Attacks on reporters and the shutting down of two radio stations in Gambia have reminded journalists of the dark days of Yahya Jammeh. Is President Adama Barrow reneging on his pledge to uphold press freedom?
When President Adama Barrow was formally sworn in on February 18, 2017, he told the cheering crowd at the Independence Stadium near the capital Banjul: “This is a victory for democracy.”
Barrow was referring to his victory over longtime ruler Yahya Jammeh whom Barrow had defeated in the December 2016 election. In his inaugural speech, Barrow promised to release political prisoners and improve press freedom.
“Gambia has changed forever. The people are fully conscious that they can put a government in office as well as remove it,” Barrow declared in front of invited African heads of state and thousands of supporters. He also vowed to stay in office for only three years as part of an agreement with the coalition that backed him in the election.
After taking power, President Barrow embarked on several reforms which included press freedom. Journalists felt safe and free to practice without fear or intimidation. They could easily access information and conduct interviews with government officials, DW’s Gambia correspondent, Omar Wally, even carried out an exclusive interview with the president.
The icing on the cake came when the Reporters Without Borders’ (RSF) 2019 World Press Freedom Index ranked Gambia in 92nd position out of 180 nations — a jump of 30 places on the previous year’s index .
However, on January 26, hundreds of Gambians came out to protest Barrow’s decision to stay on as president for five years instead of the three he had earlier promised. The so-called3 years JOTNA movement demanded that Barrow resign. Soon after, Barrow’s government banned the protest movement accusing it of subversion, violence and illegal activities.
Gambia’s Press Union said the events of the past five days have dashed any hope that Gambia, under President Adama Barrow, was becoming a model for the press and press freedom. “When the new government came to power, it promised to not just respect press freedom, but also to celebrate it,” Sheriff Bajong, president of Gambia’s Press Union (GPU), told DW.
“Many of us were hopeful that we were on the path to achieve that. But last Sunday we saw how journalists were attacked, radio stations arbitrarily shut down and illegally occupied by armed police, and journalists working there arrested,” Bojang said. He warned that what happened “is a big step backward, for a country which came out of two decades of dictatorship characterized by systematic attacks on the press and press freedom.”
Press freedom under threat
Last Sunday, about a dozen police officers stormed Home Digital FM and ordered the radio station to stop broadcasting with immediate effect. The officers arrested the station’s manager, Pa Modou Bojang, and took him into custody. Bojang was released on Tuesday, January 28, after the GPU and other rights groups called for his freedom. King FM was also ordered to shut down. The government accused the two radio stations of inciting violence and broadcasting an anti-Barrow protest.
Lamin Jahateh, a Gambian journalist in Banjul, said he saw little difference on the current press freedom situation when compared to that under Jammeh’s rule. “Like it was during those days, journalists are now attacked by state security forces with blatant impunity even though almost all the cases of assault on journalists were reported to the office of the Inspector General of Police (IGP),” Jahateh told DW.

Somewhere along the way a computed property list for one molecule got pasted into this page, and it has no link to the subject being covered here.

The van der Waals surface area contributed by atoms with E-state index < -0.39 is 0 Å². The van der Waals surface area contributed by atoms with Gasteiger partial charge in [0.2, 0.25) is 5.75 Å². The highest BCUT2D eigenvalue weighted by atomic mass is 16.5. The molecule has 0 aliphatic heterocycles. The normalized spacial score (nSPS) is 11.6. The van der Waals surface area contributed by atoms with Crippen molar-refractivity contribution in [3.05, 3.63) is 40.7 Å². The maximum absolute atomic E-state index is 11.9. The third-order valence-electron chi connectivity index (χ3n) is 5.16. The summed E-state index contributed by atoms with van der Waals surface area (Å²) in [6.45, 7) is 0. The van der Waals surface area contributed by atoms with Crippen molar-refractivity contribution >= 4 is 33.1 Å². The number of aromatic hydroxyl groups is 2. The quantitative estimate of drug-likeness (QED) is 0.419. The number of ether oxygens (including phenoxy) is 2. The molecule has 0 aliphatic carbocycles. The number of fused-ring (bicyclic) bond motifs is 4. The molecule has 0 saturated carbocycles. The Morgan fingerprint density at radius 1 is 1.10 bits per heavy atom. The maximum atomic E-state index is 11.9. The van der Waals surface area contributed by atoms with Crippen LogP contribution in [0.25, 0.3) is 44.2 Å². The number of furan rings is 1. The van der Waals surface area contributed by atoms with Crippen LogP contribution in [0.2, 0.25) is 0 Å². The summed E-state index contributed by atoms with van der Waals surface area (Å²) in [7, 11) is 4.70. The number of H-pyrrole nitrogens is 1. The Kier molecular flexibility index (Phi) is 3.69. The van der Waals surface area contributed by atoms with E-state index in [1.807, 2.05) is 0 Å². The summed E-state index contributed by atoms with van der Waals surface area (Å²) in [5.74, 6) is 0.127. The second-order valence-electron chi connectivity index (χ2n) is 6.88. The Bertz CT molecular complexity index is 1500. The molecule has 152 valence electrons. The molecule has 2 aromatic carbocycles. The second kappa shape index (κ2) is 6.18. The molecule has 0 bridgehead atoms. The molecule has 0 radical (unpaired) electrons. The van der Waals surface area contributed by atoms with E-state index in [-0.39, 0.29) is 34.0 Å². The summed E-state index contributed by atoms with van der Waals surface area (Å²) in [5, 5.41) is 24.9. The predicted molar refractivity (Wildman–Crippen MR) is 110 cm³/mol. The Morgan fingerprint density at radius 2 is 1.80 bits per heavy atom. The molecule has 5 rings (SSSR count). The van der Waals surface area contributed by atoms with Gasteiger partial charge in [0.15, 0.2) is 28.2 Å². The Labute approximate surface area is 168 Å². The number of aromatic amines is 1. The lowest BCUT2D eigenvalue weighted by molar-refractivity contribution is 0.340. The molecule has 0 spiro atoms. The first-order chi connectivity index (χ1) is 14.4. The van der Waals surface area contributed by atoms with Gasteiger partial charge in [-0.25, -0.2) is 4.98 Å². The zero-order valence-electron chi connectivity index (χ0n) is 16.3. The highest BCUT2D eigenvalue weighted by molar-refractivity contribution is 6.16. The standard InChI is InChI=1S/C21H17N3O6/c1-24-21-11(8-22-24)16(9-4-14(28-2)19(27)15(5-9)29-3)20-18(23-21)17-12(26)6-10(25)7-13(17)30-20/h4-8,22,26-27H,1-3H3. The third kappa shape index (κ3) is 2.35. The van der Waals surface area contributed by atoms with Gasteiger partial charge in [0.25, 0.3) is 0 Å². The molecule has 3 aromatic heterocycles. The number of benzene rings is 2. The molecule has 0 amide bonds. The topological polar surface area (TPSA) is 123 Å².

“Because the state is a culprit, political parties are emboldened to also be assaulting journalists where they don’t agree with the coverage of that journalist. The situation is as terrible as it was,” Jahateh said.
Tough times for Gambian journalists
According to GPU President, Bajong, if the latest incidents are anything to go by, the newsmen and women in Gambia should brace themselves for tough times ahead: “I’m baffled by the fact that the authorities could send armed police to arrest journalists, close their radio stations and illegally occupy their offices,” Bajong said.
“No journalist or media house is safe anymore.”
For Jahateh, the way forward for journalists is to remain vigilant and aware that the days of dictatorship and media brutality are not yet over. “In times like this, journalists should remain united to maintain the spirit of unionism such that when any one journalists or media house is touched, all the others can be up in arms in solidarity,” Jahateh said.
Bajong blames the current crackdown on the press on the trappings of power. “The president and his inner circle are on record for crediting the press for the change of government and an end to dictatorship,” Bajong said, adding that once they [Gambian leaders], started to be consumed by power, they started to do exactly what they condemned and fought against during the former regime. “Old wine in a new bottle.”
Bajong called on the Gambian government to respect its national and international obligations in relation to press freedom. He also urged the media fraternity to come together, stand shoulder to shoulder and fight against any attack on journalists and the media.
Omar Wally in Banjul contributed to this article.
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